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Publication numberUS7787162 B2
Publication typeGrant
Application numberUS 11/601,330
Publication dateAug 31, 2010
Filing dateNov 16, 2006
Priority dateNov 16, 2006
Fee statusPaid
Also published asUS20080117280
Publication number11601330, 601330, US 7787162 B2, US 7787162B2, US-B2-7787162, US7787162 B2, US7787162B2
InventorsMartin Pepe
Original AssigneeXerox Corporation
Export CitationBiBTeX, EndNote, RefMan
External Links: USPTO, USPTO Assignment, Espacenet
Smart start of scan (SOS) detector
US 7787162 B2
Abstract
A technique for achieving a smart start of scan (SOS) detector that is related with line scan timing on raster output scanners by expanding the available functions to include beam size and position. A start of scan detection system adapted to provide beam size and position control. The system includes a CPU, a data source and laser driver managed by the CPU, and a multiple element pre-patterned detector managed by the CPU and enabling a sensor pattern through which laser beams from the laser driver are passed and detected. According to a method for managing beam size and position in a image processing system, a multiple element pre-patterned detector adapted to enable a sensor pattern is provided wherein at least one laser beam is passed through said sensor pattern enabled by the multiple element pre-patterned detector, analyzed and used by the image processing system to adjust beam size and position.
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Claims(10)
1. A start of scan detection system adapted to provide beam size and position control within an image processing system, comprising:
a CPU and/or wired logic;
a data source and laser driver managed by the CPU;
a multiple element pre-patterned detector managed by the CPU and adapted to enable a sensor pattern through which laser beams from said laser driver are received and detected; and
a power detect function that enables said multiple element pre-patterned detector.
2. The system of claim 1 wherein the said multiple element pre-patterned detector is also adapted for use for at least one of: spot size detection, timing, beam steering or beam alignment.
3. The system of claim 1 wherein the said multiple element pre-patterned detector is grown on a single wafer and includes split cells.
4. The system of claim 1 wherein the said multiple element pre-patterned detector associated with said image processing system is used for detecting beam size and position.
5. The system of claim 4 wherein said multiple element pre-patterned detector also detects and analyzes at least one of: spot size, timing, beam steering, and beam alignment.
6. A method for managing beam size and position in an image processing system, the method comprising:
providing a multiple element pre-patterned detector adapted to enable a sensor pattern; and
providing at least one laser beam through said sensor pattern enabled by said multiple element pre-patterned detector, where through said at least one laser beam is received by the multiple element pre-patterned detector, analyzed and used by the image processing system to adjust beam size and position and to detect power.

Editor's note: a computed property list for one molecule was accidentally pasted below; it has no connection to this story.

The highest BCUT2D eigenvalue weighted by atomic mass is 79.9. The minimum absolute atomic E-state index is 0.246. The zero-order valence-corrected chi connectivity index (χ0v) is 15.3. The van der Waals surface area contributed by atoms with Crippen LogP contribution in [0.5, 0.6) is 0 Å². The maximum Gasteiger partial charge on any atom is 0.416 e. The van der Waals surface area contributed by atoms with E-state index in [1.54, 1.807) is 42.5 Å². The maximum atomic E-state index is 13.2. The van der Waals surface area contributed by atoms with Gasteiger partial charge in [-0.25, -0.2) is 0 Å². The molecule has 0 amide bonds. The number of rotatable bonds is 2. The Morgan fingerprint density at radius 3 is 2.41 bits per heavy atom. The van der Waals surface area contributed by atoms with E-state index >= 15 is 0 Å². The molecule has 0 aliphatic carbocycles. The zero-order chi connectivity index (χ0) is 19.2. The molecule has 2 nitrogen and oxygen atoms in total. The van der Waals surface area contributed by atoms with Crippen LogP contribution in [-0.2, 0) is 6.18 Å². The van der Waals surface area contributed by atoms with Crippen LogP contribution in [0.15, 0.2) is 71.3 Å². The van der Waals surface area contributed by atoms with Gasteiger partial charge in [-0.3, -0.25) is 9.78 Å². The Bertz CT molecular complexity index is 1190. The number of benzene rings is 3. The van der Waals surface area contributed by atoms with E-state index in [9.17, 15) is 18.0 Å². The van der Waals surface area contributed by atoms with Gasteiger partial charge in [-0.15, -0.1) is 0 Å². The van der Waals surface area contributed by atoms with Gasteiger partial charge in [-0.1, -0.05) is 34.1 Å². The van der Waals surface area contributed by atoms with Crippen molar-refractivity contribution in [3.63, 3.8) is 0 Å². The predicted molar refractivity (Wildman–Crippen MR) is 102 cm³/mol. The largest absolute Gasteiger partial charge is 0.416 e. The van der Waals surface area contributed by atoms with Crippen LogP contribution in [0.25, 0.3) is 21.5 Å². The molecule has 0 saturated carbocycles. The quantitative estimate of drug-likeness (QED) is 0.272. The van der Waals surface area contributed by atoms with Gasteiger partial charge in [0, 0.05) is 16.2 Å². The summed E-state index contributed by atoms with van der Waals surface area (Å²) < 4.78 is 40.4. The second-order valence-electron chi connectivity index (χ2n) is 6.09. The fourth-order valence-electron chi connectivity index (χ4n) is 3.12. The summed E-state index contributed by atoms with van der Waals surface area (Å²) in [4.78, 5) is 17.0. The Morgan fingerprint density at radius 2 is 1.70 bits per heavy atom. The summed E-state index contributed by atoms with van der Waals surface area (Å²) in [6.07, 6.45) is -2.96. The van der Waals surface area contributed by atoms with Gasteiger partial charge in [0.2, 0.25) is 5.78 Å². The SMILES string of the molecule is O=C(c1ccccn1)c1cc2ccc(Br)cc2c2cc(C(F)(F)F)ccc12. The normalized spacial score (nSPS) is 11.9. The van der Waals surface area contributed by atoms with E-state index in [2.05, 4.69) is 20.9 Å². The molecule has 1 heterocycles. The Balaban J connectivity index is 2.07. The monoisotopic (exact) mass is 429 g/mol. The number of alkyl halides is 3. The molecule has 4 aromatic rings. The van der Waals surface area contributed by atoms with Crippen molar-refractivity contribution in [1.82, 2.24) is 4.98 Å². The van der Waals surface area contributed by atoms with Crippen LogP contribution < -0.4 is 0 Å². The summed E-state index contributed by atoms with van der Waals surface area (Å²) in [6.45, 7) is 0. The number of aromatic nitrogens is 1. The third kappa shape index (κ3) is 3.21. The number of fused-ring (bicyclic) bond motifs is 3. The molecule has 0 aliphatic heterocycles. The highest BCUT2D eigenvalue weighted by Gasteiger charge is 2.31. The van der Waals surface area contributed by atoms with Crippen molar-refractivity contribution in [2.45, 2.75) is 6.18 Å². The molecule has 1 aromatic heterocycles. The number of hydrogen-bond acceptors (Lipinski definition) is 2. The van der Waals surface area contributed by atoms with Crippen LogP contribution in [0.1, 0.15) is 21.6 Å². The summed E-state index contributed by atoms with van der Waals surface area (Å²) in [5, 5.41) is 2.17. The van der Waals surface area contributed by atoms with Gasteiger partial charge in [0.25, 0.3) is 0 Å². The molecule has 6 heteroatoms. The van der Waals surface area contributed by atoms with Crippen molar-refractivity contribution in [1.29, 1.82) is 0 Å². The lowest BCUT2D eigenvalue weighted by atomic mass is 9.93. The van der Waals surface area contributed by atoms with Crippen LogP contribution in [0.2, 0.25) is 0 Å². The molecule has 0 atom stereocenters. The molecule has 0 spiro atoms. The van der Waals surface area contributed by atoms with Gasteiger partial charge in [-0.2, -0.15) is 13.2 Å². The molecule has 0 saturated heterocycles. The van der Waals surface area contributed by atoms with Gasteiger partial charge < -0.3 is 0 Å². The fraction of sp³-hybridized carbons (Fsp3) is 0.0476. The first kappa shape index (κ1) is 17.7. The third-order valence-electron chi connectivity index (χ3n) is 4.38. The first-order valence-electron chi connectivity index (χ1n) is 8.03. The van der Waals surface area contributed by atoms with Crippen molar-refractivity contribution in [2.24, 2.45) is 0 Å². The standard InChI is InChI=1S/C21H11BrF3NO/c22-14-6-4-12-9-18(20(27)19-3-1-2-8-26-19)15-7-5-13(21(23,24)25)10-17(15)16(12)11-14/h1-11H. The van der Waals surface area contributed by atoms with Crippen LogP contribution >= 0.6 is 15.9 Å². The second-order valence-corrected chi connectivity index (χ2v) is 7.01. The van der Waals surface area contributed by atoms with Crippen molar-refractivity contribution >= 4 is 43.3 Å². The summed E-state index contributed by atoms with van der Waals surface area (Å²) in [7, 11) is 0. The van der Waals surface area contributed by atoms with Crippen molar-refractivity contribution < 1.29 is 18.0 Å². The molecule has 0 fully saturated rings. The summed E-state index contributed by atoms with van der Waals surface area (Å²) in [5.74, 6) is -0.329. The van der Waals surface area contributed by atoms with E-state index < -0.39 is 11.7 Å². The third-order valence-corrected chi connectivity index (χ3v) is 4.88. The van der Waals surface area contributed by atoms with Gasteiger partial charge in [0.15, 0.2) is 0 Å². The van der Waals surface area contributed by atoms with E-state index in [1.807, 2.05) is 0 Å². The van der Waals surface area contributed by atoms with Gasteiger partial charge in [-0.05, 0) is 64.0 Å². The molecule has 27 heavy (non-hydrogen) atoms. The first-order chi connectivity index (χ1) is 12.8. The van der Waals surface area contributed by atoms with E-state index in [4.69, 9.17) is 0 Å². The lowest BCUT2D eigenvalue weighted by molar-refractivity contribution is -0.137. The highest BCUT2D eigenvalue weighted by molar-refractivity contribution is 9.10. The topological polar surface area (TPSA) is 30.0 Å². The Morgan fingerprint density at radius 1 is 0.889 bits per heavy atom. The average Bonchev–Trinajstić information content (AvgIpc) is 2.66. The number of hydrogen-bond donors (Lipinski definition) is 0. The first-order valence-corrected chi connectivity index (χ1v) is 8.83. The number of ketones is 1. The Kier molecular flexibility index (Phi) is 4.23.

7. The method of claim 6 wherein said at least one laser beam is also received by the multiple element pre-patterned detector, analyzed and used by the image processing system to detect spot size.
8. The method of claim 6 wherein said at least one laser beam is also received by the multiple element pre-patterned detector, analyzed and used by the image processing system to detect timing.
9. The method of claim 6 wherein said at least one laser beam is also received by the multiple element pre-patterned detector, analyzed and used by the image processing system to detect beam steering.
10. The method of claim 6 wherein said at least one laser beam is also received by the multiple element pre-patterned detector, analyzed and used by the image processing system to detect beam alignment.
Description
TECHNICAL FIELD

Embodiments are generally related to image data processing. Embodiments are also related to the field of laser scanning. Embodiments are additionally related to start of scan (SOS) detection.

BACKGROUND OF THE INVENTION

Many processes and devices have been used for electro photographic printers wherein a laser scan line is projected onto a photoconductive surface. In the case of laser printers, facsimile machines, and the like, it is common to employ a raster output scanner (ROS) as the source of signals to be imaged on a pre-charged photoreceptor for purposes of xerographic printing. The ROS provides a laser beam which switches on and off as it moves, or scans, across the photoreceptor. Commonly, the surface of the photoreceptor is selectively imagewise discharged by the laser in locations to be printed, to form the desired image on the photoreceptor. On-and-off control of the beam to create the desired latent image on the photoreceptor is facilitated by digital electronic data controlling the laser source. Once a latent image is formed on the photoreceptor, the latent image is subsequently developed with a toner, and the developed image is transferred to a copy sheet, as in the well-known process of xerography.